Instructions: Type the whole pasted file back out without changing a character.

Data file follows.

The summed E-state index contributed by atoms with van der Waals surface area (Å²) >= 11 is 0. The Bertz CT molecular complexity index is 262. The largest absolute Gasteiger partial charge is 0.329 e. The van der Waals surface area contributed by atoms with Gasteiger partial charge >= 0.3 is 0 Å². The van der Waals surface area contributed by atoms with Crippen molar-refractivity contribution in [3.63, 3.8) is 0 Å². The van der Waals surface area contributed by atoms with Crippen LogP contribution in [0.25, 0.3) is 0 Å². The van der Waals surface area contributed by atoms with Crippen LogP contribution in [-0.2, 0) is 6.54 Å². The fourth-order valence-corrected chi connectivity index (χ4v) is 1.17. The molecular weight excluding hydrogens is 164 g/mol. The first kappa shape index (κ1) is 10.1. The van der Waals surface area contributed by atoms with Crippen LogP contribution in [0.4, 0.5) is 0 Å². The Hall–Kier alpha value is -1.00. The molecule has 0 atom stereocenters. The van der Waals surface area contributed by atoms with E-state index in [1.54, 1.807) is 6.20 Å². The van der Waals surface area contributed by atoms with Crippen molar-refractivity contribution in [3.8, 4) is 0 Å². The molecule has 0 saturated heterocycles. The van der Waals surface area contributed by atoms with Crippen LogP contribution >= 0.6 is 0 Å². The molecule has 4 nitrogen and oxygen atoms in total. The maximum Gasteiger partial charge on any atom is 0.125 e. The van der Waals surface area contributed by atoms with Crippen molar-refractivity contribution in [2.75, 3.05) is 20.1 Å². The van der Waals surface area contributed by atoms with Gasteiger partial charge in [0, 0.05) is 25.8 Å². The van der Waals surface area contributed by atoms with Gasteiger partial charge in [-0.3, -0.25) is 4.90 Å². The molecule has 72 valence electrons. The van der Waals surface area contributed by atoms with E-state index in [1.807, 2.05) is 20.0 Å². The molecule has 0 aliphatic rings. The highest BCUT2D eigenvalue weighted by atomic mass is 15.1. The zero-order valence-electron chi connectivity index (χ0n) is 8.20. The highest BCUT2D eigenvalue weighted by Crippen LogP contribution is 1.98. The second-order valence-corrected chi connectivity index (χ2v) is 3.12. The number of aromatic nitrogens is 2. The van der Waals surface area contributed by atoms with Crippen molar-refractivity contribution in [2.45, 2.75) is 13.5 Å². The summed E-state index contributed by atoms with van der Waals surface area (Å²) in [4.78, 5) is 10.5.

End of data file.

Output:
The summed E-state index contributed by atoms with van der Waals surface area (Å²) >= 11 is 0. The Bertz CT molecular complexity index is 262. The largest absolute Gasteiger partial charge is 0.329 e. The van der Waals surface area contributed by atoms with Gasteiger partial charge >= 0.3 is 0 Å². The van der Waals surface area contributed by atoms with Crippen molar-refractivity contribution in [3.63, 3.8) is 0 Å². The van der Waals surface area contributed by atoms with Crippen LogP contribution in [0.25, 0.3) is 0 Å². The van der Waals surface area contributed by atoms with Crippen LogP contribution in [-0.2, 0) is 6.54 Å². The fourth-order valence-corrected chi connectivity index (χ4v) is 1.17. The molecular weight excluding hydrogens is 164 g/mol. The first kappa shape index (κ1) is 10.1. The van der Waals surface area contributed by atoms with Crippen LogP contribution in [0.4, 0.5) is 0 Å². The Hall–Kier alpha value is -1.00. The molecule has 0 atom stereocenters. The van der Waals surface area contributed by atoms with E-state index in [1.54, 1.807) is 6.20 Å². The van der Waals surface area contributed by atoms with Crippen molar-refractivity contribution in [3.8, 4) is 0 Å². The molecule has 0 saturated heterocycles. The van der Waals surface area contributed by atoms with Crippen LogP contribution >= 0.6 is 0 Å². The molecule has 4 nitrogen and oxygen atoms in total. The maximum Gasteiger partial charge on any atom is 0.125 e. The van der Waals surface area contributed by atoms with Crippen molar-refractivity contribution in [2.75, 3.05) is 20.1 Å². The van der Waals surface area contributed by atoms with Gasteiger partial charge in [0, 0.05) is 25.8 Å². The van der Waals surface area contributed by atoms with Gasteiger partial charge in [-0.3, -0.25) is 4.90 Å². The molecule has 72 valence electrons. The van der Waals surface area contributed by atoms with E-state index in [1.807, 2.05) is 20.0 Å². The molecule has 0 aliphatic rings. The highest BCUT2D eigenvalue weighted by atomic mass is 15.1. The zero-order valence-electron chi connectivity index (χ0n) is 8.20. The highest BCUT2D eigenvalue weighted by Crippen LogP contribution is 1.98. The second-order valence-corrected chi connectivity index (χ2v) is 3.12. The number of aromatic nitrogens is 2. The van der Waals surface area contributed by atoms with Crippen molar-refractivity contribution in [2.45, 2.75) is 13.5 Å². The summed E-state index contributed by atoms with van der Waals surface area (Å²) in [4.78, 5) is 10.5.